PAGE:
This Labor Party is absolutely careless of the consequences to Queensland of this boycott legislation. It is careless of the consequences for primary industry-for the beef and sugar industries, It is careless of the effects of the boycott on manufacturing industry. It is careless of the effects of the boycott on the exporting industries of coal and alumina. The Labor Party is quite careless of the consequences of the boycott for Australian industry, of which Queensland is an integral part. We have a Prime Minister who not only is failing to uphold the law but also is condoning and encouraging the breaking of it. If he holds the law in contempt can he wonder at all if the public does the same to him and to the laws he wants to make?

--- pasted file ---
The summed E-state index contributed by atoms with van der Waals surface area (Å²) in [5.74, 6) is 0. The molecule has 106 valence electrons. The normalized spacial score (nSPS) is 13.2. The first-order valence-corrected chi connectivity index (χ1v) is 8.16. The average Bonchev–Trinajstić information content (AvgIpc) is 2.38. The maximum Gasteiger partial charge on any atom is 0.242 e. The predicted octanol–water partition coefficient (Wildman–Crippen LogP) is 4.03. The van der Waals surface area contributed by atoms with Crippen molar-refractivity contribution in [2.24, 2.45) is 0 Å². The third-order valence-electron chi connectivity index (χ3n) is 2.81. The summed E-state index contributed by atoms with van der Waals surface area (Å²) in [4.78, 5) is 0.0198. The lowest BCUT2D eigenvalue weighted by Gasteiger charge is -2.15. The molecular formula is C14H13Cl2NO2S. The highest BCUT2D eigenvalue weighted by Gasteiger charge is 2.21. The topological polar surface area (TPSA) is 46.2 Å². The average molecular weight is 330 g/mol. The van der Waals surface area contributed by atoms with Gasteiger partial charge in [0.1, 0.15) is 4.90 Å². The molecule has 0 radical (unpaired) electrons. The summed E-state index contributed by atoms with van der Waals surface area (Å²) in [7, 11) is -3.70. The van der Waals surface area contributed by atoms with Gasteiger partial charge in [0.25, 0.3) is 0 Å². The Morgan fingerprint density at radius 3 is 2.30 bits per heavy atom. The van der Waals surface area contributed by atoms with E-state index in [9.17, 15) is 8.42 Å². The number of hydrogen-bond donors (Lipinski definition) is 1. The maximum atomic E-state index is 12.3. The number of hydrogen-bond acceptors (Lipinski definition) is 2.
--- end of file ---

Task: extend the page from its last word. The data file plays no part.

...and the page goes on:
We have aimless leadership from the Prime Minister. We do not have a hawk; we have a chook running this country.

This is the latest act in a long line of careless government. The Labor Government does not care about the unemployed. The Labor Government does not care about the sick. The Labor Government does not care about business. The Labor Government does not care about the farmers or primary industry. The Labor Government does not care about the defence forces. Above all, the Labor Government does not care about ordinary Australians who are going about their ordinary jobs in an orderly, predictable and responsible way. This Government has failed to protect Australia in all ways, and no more strikingly so than in its failure to attack the abuse of power by the bullies in the union movement.